Tottenham Hotspur – West Ham United: Conte’s Commandments Blow The Bubbles Away (3-1)
In a crucial fixture for European places, Tottenham Hotspur conspired in their new craft, as they comfortably beat a scattered West Ham United. Connections through the lines were pivotal in playing through the visitors, before a classic partnership provided the finishing touches.
Tactical analysis and match report by Joel Parker.
London matchups aren’t always feisty, but Spurs and West Ham have been one of the more fruitful matches in recent seasons. With the Premier League season reaching its final stretch, two Champions League outsiders clashing will always claim the attention of the masses.
Tottenham have jumped into inconsistency, having found success when teams press higher against them. This is where vintage Conte principles come into play; battering both Leeds and Everton saw trademark goals, usually seen by clubs that are managed by the highly successful Italian coach. But when up against more reserved and compact opposition, Spurs can play themselves into problems.
Perhaps no team has found more success, by their conservatism, than West Ham. Though their position amongst the top four has slipped since the turn of the year, it’s their passivity that has seen Moyes’s finest work to date, by knocking Sevilla out of the Europa League. West Ham can fight for a Champions League spot on two fronts, but creating distance on a team who they are level on points with would be a significant factor in their final destination.
It has come as no surprise that Conte has rarely rotated amongst his squad, even with games in midweek. Spurs fielded the same team that beat Brighton in midweek, set up in the 3-4-2-1 formation.
Moyes made two changes from a historic night against Sevilla. Łukasz Fabiański returned between the posts, in place of cup goalkeeper Alphonse Areola. The only other change, in their 4-2-3-1 system, came on the left of the attack, as Pablo Fornals was replaced by Arthur Masuaku.
West Ham fancy the ball
Moyes is renowned more for his gritty defensive blocks than allowing his team’s to be more flexible in possession: a trait that is ushered in once he has deemed his side stable enough. The early stages saw both West Ham and Spurs circulate the ball in defensive and middle thirds, with the opposition being more passive and rarely engaging high in the final third. Though this pattern stuck with the game, it was West Ham who controlled more of the ball early on; as they built in a mixture between a 3-4-2-1 and their usual 4-2-3-1 system.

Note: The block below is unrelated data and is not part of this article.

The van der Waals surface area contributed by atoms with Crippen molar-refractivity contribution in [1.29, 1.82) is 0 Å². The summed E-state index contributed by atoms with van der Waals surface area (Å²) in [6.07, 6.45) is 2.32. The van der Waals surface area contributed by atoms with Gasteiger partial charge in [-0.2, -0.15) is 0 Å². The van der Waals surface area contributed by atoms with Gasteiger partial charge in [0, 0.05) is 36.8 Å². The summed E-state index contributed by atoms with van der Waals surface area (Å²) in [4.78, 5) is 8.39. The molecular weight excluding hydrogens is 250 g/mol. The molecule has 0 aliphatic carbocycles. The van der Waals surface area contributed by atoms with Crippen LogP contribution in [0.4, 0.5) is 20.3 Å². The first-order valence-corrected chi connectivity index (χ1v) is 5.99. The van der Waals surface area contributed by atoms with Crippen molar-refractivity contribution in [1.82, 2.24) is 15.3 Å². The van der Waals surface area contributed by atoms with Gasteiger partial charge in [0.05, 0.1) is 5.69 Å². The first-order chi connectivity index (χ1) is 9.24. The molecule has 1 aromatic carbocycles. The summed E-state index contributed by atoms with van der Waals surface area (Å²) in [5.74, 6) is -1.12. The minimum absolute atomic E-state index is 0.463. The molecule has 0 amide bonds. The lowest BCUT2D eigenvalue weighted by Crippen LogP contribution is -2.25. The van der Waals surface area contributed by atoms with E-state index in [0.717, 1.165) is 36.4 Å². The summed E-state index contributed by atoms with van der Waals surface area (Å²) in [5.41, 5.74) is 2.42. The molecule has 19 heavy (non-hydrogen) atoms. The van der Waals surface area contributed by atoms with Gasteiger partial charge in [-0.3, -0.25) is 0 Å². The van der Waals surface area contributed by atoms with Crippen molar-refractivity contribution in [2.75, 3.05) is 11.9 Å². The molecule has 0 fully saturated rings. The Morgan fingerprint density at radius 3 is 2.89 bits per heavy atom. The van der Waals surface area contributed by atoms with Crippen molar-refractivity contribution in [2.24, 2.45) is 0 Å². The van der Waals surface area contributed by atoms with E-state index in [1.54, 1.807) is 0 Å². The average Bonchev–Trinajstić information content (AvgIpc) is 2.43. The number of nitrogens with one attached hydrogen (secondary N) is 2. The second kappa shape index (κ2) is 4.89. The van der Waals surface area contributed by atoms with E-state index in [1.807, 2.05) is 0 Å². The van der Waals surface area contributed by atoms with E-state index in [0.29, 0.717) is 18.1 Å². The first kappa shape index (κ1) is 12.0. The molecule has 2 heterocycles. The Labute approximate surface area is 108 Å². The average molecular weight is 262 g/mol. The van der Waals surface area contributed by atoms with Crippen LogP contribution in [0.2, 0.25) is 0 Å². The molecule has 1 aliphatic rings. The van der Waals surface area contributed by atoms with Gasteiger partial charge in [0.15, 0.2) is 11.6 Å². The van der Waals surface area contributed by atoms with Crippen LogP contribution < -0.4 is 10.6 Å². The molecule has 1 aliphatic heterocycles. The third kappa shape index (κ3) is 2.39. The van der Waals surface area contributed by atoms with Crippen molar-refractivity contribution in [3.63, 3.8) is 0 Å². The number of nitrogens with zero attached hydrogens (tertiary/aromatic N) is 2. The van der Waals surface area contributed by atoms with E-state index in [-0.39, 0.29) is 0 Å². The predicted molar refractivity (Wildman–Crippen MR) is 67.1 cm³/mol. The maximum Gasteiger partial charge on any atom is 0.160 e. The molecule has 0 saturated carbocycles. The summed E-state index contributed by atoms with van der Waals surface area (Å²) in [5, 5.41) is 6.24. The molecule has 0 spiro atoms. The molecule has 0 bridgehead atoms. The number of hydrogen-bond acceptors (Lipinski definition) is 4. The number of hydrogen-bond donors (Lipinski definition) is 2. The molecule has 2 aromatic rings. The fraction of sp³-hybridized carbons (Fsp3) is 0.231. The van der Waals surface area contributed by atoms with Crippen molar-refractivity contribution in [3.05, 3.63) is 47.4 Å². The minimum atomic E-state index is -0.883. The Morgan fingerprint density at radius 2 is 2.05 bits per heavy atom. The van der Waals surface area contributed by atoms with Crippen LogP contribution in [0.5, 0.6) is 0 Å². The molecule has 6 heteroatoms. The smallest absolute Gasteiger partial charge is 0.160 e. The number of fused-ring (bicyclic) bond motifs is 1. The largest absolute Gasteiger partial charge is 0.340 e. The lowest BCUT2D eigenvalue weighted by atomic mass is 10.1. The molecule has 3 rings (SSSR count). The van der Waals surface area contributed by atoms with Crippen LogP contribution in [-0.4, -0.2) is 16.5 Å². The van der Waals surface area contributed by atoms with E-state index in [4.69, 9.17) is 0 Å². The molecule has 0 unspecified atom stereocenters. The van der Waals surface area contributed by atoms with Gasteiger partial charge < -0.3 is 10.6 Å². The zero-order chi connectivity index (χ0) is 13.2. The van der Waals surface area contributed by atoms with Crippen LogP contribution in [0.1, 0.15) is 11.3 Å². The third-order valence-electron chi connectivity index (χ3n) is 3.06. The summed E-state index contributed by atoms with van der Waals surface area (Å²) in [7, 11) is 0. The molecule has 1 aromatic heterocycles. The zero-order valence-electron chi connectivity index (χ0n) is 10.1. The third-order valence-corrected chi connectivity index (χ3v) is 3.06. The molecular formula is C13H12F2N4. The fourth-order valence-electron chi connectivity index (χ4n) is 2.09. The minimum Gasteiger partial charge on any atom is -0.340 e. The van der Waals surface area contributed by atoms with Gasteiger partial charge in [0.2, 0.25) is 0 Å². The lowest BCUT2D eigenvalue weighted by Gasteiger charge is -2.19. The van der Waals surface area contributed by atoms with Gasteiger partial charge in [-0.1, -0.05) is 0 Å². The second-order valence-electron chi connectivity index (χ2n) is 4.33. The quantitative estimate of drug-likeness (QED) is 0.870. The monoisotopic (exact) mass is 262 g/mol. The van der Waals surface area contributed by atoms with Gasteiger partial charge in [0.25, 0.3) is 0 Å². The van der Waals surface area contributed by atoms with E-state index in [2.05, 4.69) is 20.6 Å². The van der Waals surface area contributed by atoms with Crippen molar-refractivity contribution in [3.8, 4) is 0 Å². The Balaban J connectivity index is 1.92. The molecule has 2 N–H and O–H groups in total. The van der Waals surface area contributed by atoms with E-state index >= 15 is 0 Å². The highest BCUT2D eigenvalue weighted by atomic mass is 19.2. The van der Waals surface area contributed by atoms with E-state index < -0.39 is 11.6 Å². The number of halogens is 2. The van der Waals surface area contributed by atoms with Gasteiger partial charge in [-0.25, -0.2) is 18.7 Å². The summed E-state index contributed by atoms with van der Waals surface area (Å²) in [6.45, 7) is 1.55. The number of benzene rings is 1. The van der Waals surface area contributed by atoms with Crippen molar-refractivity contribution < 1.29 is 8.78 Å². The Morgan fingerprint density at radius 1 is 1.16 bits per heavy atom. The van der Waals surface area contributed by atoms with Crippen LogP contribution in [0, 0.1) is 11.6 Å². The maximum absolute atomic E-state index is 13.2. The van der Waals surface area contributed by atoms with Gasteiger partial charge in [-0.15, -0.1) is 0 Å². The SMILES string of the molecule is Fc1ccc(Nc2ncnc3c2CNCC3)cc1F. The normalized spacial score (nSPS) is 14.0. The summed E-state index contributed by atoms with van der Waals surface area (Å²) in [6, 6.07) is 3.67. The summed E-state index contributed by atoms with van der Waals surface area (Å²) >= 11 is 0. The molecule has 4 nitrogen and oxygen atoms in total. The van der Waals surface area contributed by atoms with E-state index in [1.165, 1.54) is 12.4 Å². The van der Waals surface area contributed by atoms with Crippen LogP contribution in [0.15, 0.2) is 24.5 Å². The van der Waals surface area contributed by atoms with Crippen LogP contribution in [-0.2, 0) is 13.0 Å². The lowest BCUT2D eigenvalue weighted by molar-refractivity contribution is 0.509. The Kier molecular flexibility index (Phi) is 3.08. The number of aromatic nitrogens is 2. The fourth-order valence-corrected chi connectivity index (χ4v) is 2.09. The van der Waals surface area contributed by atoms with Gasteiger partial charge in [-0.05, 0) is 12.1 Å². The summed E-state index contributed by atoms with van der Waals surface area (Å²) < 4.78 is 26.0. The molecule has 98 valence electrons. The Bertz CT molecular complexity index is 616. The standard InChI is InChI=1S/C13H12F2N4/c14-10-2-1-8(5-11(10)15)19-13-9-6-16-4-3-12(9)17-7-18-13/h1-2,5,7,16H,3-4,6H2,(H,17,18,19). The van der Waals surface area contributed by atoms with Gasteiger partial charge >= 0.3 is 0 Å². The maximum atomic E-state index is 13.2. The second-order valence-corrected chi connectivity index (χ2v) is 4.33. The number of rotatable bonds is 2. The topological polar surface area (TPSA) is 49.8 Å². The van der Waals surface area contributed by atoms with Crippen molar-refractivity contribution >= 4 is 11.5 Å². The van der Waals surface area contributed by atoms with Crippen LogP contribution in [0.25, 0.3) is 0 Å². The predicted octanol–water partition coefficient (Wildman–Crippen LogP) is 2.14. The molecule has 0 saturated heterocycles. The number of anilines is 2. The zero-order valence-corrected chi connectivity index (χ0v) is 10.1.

The back three saw Aaron Cresswell tucked in the last line, with Arthur Masuaku and Ben Johnson positioned as wingbacks. This could transition into a back four, as both Cresswell and Masuaku pushed ahead and Manuel Lanzini moved more central as the number ten. West Ham’s shape could also be adapted by the double pivots’ movements, although both varied, Declan Rice came closer to the ball – even slotting between Cresswell and Craig Dawson at times, whilst Tomáš Souček could move higher and wider to support Saïd Benrahma.
7th minute: Example of West Ham problems on the ball. Though positions were adjustable, West Ham could not stop the Tottenham block building compactness down the channels. Lanzini’s pass into Antonio (Black ball, second pass) was intercepted and turned over by Spurs.
Though the visitors’ blueprint was adjustable, Moyes’s team was u-shaped in possession and struggled to move through Tottenham’s 5-2-3/5-4-1 medium block. There was a heavy reliance on variations between Rice and Lanzini, on the left side of the field, to create openings – however, these were often played in front of Dejan Kulusevski and Rodrigo Bentancur, with Masuaku and Michail Antonio occupied by Matt Doherty and Cristian Romero.
With West Ham lopsided, this saw their passing game become pretty stale from the start, with very little access behind Tottenham’s midfielders or rotations that could draw players out of their blocks. Although Benhrama could move onto the left side to support, Spurs were not stretched and West Ham was congested with players wanting the ball to feet, rather than direct runners in behind.
Matching a 3-4-3/3-4-2-1 formation can reap great rewards, something that Conte knows too well after every team used this the season after his Chelsea team won the league. Nevertheless, you run the risk of leaving players isolated when trying to build from the back, because of the ability for your opponents to go man-to-man when they press.
Eight minutes in, Johnson was forced backwards and passed back to his goalkeeper. Moyes’s team attempted to move the ball on the left but were matched by one of the more aggressive pressing moments of the game. Masuaku was pocketed by Doherty, as Harry Kane had the space to drive between Cresswell and Dawson. His target was Heung-Min Son but was turned in by Kurt Zouma.
8th minute: Buildup to Tottenham’s first goal. Spurs matching off the ball was able to squeeze West Ham out wide and left Masuaku isolated.
Here comes the Kane
West Ham’s varied approach was also reflected in defensive phases. When higher up, West Ham could be in a 3-4-3 shape, but when positioned in a medium block, their 5-4-1 shape could also bounce between a 4-4-2 formation: with Masuaku further ahead and Cresswell covering, or a 5-3-2 formation: with the ball sided winger on the same line as Antonio.
When off the ball, the visitors were scattered left passing lanes open through the center of the field. As Tottenham gained more control of the ball, more of West Ham’s defensive issues began to surface and Spurs started to combine between the lines.